Later in the tour, Sard spoke up, “I’ve been meaning to ask, where’s your significant other?” Narcy then stopped in her tracks and twitched, like a cocaine-fueled Bieber fan who just got a tip that the Canadian was supposedly spotted within 300 miles. She turned around and gave Sard a death glare, more deathier than even the deathiest death glare imaginable. Her voice dropped two octaves as she said, “I’m right here, punk,” before walking away. TF and Sard followed in silence, like two nuns leaving a strip club mere hours after renouncing their vows. Through a few hurried looks Sard communicated to TF his theory that the inhabitants of the love dimension had been so brainwashed on the idea of storybook romance that, should they somehow lose their soul mate or fail to easily find a deep romantic connection with another person, they either use the cliff to escape the shame or fall into insanity from trying to fulfill their social obligation to love single-handedly.

Before Sard’s musings could conclude, the group stopped to investigate a commotion on the side of the road. A couple stood near a tree, the man playfully spinning round with the woman in his arms, recording the whole thing on his phone. They were both smiling. Until the phone stopped recording, then they walked away stoically, wearing Kanye West pouts on their faces.

Suddenly, Narcy grabbed TF and Sard and hurriedly whispered like a racist grandmother warning her grandchildren of incoming melanin, “Just stand up straight and be silent.” TF and Sard obeyed her instructions as they were swiftly surrounded. Not the good waitstaff-singing-you-happy-birthday-at-a-mediocre-chain-restaurant surrounded either. More like, that’s-a-very-nice-watch-in-a-not-very-nice-part-of-town surrounded. This crowd contained men and women in gray shirts, gray pants, and a blank, featureless mask. Soon they began to speak angrily and overtop one another, much in the same way a lecture hall reacts to news of a cumulative final. Practically assaulting TF, Sard, and Narcy with their words, they said things like: “You’re too skinny,” “You’re too fat,” “You’re too short,” “You’re standing up too straight,” “You’re not standing up straight enough,” “I hate your hair,” “Be perfect.” After a few minutes of the simultaneous yet uncoordinated barrage, the whole crowd scurried off to find a new target.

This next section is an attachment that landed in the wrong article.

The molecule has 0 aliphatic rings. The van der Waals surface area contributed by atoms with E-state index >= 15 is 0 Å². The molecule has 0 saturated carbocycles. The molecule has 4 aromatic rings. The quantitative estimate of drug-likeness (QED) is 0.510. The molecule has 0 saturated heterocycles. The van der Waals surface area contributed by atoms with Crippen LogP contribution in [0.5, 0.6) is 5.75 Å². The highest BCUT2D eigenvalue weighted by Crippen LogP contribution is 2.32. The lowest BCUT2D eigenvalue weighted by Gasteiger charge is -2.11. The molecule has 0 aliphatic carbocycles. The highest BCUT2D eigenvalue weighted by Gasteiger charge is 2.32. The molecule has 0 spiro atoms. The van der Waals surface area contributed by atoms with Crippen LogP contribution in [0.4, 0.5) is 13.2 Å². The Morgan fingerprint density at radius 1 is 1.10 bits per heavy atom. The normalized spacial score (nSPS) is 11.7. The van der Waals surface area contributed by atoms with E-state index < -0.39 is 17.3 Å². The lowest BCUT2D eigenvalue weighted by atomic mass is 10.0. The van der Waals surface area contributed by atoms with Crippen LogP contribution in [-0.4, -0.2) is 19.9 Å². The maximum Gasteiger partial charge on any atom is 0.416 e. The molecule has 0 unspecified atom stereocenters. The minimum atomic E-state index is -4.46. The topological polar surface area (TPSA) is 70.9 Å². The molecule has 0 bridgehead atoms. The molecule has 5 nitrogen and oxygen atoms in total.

“They’re known as… well, ‘Them’.” Narcy informed, “They don’t really have any identity, nor do they have a purpose other than to judge. You can’t get rid of them, so the only thing you can hope for is that they leave you alone quickly. On the whole, they’re basically difficult teenagers. However, sometimes, they’ve been known to converge upon lonely people and either turn them into Them, or harass the lonely folks about every facet of their appearance and demeanor until they jump off a cliff.” Concluding that this was where the love dimension crossed the line (think, invasion of South Korea, not Obama’s Syrian red line in the sand), TF and Sard dashed out of the city to find a suitable location to activate a new portal. On the outskirts of town, TF and Sard shared a passionate kiss underneath an oak tree, in the sunlit rain of a gorgeous sunset as black church choirs, a country singer on one beer and several divorces, and a generic, blonde, female soprano sang in the background. At least, that’s what happens in my fanfic. In the actual story, TF and Sard fired up their machine in silence. All of a sudden, as the portal field, composed of the energy of pure science, closed around Sard and TF, a hand grabbed both of them before they left the love dimension. Upon tumbling out of a portal into their new destination, the pair looked down to see it was Narcy who had followed them.

“Being in love is quite boring. And I figured you guys could use a woman’s touch,” she said.

“Ha,” TF replied, “that’s what she said.”